- Simon Ortiz in Genocide of the Mind: New Native American Writing

It is interesting to consider that schools, at least none that I am aware of, have an oral tradition. It seems that we can enter into any school and it seems strikingly similar in kind to any other school. I wonder why it is we default students experiences to those that we have pre-selected for them. In many ways, rather than schools being centers of cultural development they are more often than not observers of their own cultural development. And worse, people coming from different cultures into the education system are all too often not viewed as sources of creativity that can inspire the school. Instead, they are frequently viewed as "ESL" students or some such thing that need to acquire the ways and methods of our culture. As with Ortiz's insights on the teaching of English language, this is the very opposite of an expansive approach.

The Language Of My Experience

I'm not sure we appreciate in any meaningful way the extreme loss humankind incurs when a diversity becomes an endangered species. When language is viewed in Ortiz's terms as being expansive, we are given a clear sign that we are indeed suffering an extreme loss when we fail to embrace the new ways of expression and perception another culture has to offer us. Ortiz's closing words capture the need for more expansive approaches to learning quite wonderfully:

The words, the language of my experience, come from how I understand, how I relate to the world around me, and how I know language as perception. That language allows me vision to see with and by which to know myself.
- Simon Ortiz in Genocide of the Mind: New Native American Writing

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Hi Pearl,

Interesting thoughts here. I agree with you that many schools do encourage group work and and oral interaction. My son in his second year commerce program at university, for example, has done a number of group work projects this year. As a teacher myself, I often encouraged activities that were more oriented toward group dialogue and interaction.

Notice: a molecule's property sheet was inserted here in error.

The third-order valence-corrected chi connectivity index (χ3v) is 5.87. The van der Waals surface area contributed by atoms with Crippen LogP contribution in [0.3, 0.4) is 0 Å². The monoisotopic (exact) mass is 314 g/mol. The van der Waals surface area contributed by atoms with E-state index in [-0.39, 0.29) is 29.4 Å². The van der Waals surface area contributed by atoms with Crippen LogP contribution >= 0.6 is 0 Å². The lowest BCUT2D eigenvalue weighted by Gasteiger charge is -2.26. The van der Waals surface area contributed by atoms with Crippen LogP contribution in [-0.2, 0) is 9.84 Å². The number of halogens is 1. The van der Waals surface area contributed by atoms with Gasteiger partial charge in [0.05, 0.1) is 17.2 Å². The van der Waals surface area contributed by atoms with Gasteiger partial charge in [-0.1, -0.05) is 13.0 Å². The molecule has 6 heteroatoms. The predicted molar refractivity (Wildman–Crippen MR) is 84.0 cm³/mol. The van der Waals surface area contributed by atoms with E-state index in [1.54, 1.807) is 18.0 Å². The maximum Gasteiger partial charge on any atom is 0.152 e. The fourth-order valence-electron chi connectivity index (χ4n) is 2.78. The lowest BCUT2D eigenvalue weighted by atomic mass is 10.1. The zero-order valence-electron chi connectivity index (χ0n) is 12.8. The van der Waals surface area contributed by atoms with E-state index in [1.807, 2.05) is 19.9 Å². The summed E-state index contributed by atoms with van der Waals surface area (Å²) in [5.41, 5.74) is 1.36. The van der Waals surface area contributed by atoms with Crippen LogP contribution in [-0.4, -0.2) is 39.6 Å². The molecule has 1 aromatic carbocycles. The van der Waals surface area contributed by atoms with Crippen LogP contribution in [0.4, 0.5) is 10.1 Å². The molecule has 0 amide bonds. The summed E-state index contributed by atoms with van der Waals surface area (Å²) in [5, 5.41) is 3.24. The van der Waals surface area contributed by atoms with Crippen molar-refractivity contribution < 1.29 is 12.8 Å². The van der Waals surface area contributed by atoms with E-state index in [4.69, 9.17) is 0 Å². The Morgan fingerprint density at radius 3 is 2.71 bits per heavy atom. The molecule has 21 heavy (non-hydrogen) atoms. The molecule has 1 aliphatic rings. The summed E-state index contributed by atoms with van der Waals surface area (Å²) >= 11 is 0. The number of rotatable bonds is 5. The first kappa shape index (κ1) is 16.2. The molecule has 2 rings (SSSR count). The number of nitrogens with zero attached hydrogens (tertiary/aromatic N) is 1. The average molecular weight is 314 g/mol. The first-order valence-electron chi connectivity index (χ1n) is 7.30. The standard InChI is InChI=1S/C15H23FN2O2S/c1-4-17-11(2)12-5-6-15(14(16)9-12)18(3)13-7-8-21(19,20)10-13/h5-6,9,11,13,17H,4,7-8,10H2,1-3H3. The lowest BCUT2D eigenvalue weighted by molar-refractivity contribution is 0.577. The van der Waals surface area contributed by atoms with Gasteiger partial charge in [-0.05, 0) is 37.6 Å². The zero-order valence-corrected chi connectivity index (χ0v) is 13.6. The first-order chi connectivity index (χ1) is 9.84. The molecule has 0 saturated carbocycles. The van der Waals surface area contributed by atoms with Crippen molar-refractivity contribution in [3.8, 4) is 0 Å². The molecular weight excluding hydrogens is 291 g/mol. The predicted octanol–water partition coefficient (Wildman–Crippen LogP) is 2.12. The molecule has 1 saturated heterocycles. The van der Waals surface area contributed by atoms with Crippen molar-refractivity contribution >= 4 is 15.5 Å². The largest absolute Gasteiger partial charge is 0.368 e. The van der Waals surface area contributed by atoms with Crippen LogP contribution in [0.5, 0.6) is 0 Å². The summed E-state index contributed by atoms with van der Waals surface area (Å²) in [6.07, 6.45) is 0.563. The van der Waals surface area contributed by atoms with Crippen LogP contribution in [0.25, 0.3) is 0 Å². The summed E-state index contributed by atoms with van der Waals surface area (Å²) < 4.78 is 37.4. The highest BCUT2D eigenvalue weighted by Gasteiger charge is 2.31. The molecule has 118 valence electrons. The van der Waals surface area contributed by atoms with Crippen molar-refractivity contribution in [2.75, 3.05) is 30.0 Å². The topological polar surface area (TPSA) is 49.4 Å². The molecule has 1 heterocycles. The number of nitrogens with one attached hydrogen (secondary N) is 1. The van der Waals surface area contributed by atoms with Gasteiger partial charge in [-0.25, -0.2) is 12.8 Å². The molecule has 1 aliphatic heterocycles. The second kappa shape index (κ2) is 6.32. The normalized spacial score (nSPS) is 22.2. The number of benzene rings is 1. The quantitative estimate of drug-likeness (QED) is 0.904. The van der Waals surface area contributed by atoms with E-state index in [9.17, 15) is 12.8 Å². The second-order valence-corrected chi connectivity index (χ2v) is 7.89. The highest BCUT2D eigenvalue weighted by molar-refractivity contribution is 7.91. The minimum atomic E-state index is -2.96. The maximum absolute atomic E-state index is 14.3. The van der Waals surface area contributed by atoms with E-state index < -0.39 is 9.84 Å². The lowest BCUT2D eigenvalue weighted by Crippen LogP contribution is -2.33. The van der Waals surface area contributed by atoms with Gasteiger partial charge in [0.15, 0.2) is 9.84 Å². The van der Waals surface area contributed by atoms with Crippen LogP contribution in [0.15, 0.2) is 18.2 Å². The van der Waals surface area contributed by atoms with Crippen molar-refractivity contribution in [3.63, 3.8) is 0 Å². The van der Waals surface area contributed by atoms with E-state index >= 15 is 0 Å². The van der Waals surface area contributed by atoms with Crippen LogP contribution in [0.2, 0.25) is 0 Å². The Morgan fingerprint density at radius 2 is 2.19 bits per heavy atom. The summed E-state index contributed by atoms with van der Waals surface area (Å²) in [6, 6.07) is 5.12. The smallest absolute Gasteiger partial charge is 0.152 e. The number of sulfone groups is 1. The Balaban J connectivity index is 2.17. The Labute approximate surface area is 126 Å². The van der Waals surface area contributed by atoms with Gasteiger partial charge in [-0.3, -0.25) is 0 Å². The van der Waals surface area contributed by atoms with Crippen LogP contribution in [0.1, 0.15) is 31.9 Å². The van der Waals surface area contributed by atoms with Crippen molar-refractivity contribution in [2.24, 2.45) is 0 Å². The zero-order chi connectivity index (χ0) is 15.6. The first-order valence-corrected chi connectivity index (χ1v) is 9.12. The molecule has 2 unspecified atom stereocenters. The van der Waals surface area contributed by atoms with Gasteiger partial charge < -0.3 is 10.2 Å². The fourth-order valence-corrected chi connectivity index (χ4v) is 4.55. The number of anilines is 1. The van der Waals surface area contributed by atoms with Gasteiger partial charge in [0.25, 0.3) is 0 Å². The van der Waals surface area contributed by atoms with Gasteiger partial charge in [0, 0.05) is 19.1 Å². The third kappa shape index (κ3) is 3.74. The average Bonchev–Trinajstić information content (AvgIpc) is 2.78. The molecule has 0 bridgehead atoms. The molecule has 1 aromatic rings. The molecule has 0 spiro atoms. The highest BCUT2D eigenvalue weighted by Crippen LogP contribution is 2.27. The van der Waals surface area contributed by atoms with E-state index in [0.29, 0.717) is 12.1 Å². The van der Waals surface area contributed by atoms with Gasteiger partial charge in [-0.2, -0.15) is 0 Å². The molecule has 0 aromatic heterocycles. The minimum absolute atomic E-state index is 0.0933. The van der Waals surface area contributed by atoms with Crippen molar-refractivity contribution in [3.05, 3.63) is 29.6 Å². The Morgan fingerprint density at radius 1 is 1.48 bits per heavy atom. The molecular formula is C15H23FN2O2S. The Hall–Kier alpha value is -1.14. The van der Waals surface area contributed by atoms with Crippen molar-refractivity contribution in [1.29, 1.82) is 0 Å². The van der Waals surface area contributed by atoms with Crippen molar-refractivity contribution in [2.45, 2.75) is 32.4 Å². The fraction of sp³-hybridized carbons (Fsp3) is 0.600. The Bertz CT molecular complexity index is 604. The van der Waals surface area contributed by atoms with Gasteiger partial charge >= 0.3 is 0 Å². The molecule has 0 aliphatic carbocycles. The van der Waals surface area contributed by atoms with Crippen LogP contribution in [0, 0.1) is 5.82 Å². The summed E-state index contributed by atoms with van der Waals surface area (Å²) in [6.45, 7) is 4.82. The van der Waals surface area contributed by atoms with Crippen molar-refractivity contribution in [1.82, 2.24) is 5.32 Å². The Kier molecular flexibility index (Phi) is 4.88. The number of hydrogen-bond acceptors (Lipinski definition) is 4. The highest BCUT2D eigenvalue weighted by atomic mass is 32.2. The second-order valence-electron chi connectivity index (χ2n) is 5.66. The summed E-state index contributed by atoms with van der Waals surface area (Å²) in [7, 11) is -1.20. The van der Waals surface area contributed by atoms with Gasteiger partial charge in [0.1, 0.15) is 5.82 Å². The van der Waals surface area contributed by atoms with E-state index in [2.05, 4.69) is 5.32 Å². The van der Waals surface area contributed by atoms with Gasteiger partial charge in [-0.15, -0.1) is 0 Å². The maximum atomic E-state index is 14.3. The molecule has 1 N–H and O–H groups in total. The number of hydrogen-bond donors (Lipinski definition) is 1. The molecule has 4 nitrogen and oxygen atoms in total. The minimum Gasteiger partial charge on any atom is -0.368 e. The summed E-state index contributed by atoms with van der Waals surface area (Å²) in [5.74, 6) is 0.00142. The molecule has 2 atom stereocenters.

At the same time, I would not say that either my son's experiences or my own attempts had anything to do with encouraging or promoting an oral tradition. The two are quite different in kind. One of the things I enjoyed most about Ortiz's essay was the orientation to oral tradition.

Regarding, "a monolithic group acting uniformly," I didn't read that in the essay. The experiences he described, it seems to me, are fully integrated with the fabric of living in a manner that makes them inseparable. The fundamental orientation to language he describes is integrative and unified.

With respect to schools, it would be tempting to characterize schools as a monolithic group acting uniformly but this of course would not stand up. However, we can say that the orientation to language in schools is strikingly different from the orientation to language that Ortiz describes. Language in schools largely originates in notions about literacy, while language in Ortiz's world language originates in the confluence of experience.

I believe there is an important difference here and, to be completely open, I also believe that the orientation to language and living described by Ortiz is vastly superior to that in our schools. This is not to say that literacy doesn't have a place or a role, but I do not believe it should dominate. As we have seen, the more we attempt to teach literacy, the less literate students become.

An oral tradition in the school systems, again not as the dominant delivery system but as an integral part of it, would have many significant benefits. But fostering an oral tradition in schools is quite a different thing from encouraging oral interaction and group work.

Learning decontextualized material is like drinking chunky soup through a strainer. You still get some of the goodness but much is lost with the texture.

> we can somehow better understand that music by applying our own methods to it.

It is reductionist as well but we grasp knowledge with the handsize we have. There is value in looking full experientially and aspect by aspect.

In Canada a lot of schools emphasize group work and oral interaction, projects, performances to ready students for workplace group dynamics. But it varies class to class, school to school, term to term based on the chemistry and choices that evolve in each instance. This does not mean oral tradition becomes the dominant method. Each option has its failings and its strengths for any individual in any moment.

Does Ortiz or do you suggest either Natives or schools are a monolithic group acting uniformly?